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neo-DarwinismNeodarwinismus (ger.)

  • Theory of biological evolution (widely accepted since the 1920s) based on Darwin's theory of natural selection but incorporating the theories of later biologists regarding genes, inheritance, and mutation, particularly those of Weismann and Mendel. (OED)

    I may predict with some certainty that before long we shall find the original Darwinism of Dr. Erasmus Darwin […] generally accepted instead of the neo-Darwinism of to-day, and that the variations whose accumulation results in species will be recognised as due to the wants and endeavours of the living forms in which they appear, instead of being ascribed to chance, or, in other words, to unknown causes, as by Mr. Charles Darwin’s system

    Butler, S. (1880). Unconscious Memory: 280; cf. 34.


    The distinction between Darwinism and Neo-Darwinism is generally believed to lie in the adoption of a theory of natural selection by the younger Darwin and its non-adoption by the elder

    Butler, S. (1887). Luck, or Cunning as the Main Means of Organic Modification? An Attempt to Throw Additional Light upon the late Mr. Charles Darwin’s Theory of Natural Selection: 91; cf. 9, 253.


    A consideration of the mental evolution of man, according to neo-Darwinism was promised as the subject of the future lecture.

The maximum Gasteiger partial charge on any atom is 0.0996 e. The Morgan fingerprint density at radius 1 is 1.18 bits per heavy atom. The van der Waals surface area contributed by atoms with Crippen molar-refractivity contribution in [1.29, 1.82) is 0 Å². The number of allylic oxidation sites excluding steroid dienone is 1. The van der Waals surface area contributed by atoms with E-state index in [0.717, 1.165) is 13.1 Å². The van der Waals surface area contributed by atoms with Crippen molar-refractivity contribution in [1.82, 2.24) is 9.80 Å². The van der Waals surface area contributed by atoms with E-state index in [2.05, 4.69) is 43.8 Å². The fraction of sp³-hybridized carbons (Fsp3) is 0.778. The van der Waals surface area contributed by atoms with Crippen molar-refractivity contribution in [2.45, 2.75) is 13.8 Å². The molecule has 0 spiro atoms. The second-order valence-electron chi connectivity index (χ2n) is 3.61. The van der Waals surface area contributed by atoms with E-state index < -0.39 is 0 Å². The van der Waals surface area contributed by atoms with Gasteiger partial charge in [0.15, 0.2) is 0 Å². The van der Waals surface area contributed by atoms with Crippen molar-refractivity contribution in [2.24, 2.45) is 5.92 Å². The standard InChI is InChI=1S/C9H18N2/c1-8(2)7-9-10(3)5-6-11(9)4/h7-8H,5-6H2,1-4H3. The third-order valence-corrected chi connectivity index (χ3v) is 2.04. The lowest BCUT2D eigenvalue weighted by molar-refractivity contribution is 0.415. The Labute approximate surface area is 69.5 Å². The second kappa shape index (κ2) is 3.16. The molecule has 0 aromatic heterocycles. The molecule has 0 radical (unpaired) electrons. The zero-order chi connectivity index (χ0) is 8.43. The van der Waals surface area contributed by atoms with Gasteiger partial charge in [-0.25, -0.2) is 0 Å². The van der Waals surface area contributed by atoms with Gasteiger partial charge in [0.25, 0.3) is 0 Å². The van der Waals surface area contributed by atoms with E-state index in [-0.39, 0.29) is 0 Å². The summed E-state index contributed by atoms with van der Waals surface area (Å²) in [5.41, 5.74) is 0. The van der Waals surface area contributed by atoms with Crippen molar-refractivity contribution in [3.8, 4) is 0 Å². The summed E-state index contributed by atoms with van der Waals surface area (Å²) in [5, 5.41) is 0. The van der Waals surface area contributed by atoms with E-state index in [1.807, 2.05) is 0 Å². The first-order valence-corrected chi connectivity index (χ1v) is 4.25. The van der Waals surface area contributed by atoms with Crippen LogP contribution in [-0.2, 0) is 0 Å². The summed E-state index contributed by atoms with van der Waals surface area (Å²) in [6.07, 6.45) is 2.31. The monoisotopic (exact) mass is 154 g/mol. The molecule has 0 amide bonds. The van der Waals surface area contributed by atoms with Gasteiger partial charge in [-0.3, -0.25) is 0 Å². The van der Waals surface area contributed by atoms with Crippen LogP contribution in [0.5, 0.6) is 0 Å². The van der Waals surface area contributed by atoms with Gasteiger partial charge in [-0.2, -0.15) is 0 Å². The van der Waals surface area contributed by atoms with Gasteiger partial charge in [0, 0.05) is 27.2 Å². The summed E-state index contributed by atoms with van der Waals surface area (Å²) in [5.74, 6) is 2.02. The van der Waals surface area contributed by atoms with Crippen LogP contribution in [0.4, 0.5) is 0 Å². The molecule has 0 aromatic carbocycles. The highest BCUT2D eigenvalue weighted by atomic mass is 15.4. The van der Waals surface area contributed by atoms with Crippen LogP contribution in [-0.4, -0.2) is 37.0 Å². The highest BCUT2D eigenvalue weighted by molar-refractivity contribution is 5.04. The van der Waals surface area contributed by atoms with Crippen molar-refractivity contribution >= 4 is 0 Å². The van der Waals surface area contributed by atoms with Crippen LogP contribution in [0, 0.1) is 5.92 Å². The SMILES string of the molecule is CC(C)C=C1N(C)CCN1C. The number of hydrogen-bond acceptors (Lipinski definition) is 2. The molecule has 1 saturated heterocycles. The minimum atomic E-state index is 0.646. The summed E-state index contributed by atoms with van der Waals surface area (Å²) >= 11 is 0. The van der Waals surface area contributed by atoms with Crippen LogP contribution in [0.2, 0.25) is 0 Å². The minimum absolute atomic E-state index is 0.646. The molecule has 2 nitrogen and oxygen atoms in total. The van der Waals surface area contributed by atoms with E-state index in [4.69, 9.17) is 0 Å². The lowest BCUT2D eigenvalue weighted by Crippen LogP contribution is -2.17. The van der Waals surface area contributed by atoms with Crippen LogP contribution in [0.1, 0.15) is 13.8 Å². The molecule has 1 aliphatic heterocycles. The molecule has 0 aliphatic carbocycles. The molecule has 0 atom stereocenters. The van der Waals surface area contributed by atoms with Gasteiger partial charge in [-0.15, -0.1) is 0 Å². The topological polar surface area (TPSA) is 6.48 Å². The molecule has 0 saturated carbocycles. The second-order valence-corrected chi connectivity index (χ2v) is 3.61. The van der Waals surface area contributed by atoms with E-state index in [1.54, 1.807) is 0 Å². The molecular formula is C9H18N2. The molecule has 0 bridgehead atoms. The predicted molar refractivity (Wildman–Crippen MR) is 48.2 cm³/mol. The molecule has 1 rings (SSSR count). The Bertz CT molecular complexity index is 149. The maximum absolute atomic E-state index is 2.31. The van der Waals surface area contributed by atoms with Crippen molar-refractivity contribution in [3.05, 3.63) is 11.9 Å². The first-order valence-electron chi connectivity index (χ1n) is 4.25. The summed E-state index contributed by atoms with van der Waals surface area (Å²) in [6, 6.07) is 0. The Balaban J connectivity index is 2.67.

Lankester, E.R. (1889). Darwin versus Lamarck. Nature 39, 428-9: 429



    Anonymus (1891). Note to: Ward, L.F. (1891). Neo-Darwinism and Neo-Lamarckism. Address to the Biological Society of Washington. Amer. Nat. 25, 298.

    Ward, L.F. (1892). Neo-Darwinism and neo-Lamarckism. Proc. Biol. Soc. Washington 6, 11-71: 13; 19.

    [Neo-Darwinians― Those who believe that Natural Selection has been the only modifying influence in the evolution of species, and that the material for its action has been only plasmogenic characters (q. v.).

    Romanes, G.J. (1893). An Examination of Weismannism: 213.]


    neo-Darwinism‹ is the Darwinism which fails to distinguish between […] the transmutation of a specific type in a single line of change, and the differentiation of a specific type in two or more lines of change

    Romanes, G.J. (1893). Co-adaptation and free intercrossing. Nature 43, 582-3.


    [I may reserve further quotations from Darwin's works, which will show that the above is a correct epitome of his views as contrasted with those of Wallace and the Neo-Darwian school of Weismann.

    Romanes, G.J. (1892-97). Darwin and After Darwin, 3 vols.: II (1895), 7.]


    neo-Darwinism The modern theory of evolution that combines both natural selection andpopulation genetics, in which the Darwinian concept of spontaneous variation is explained in terms of mutation and genetic recombination; neo-Darwinian evolution.

    Lincoln, R.J., Boxshall, G.A. & Clark, P.F. (1982). A Dictionary of Ecology, Evolution and Systematics: 165.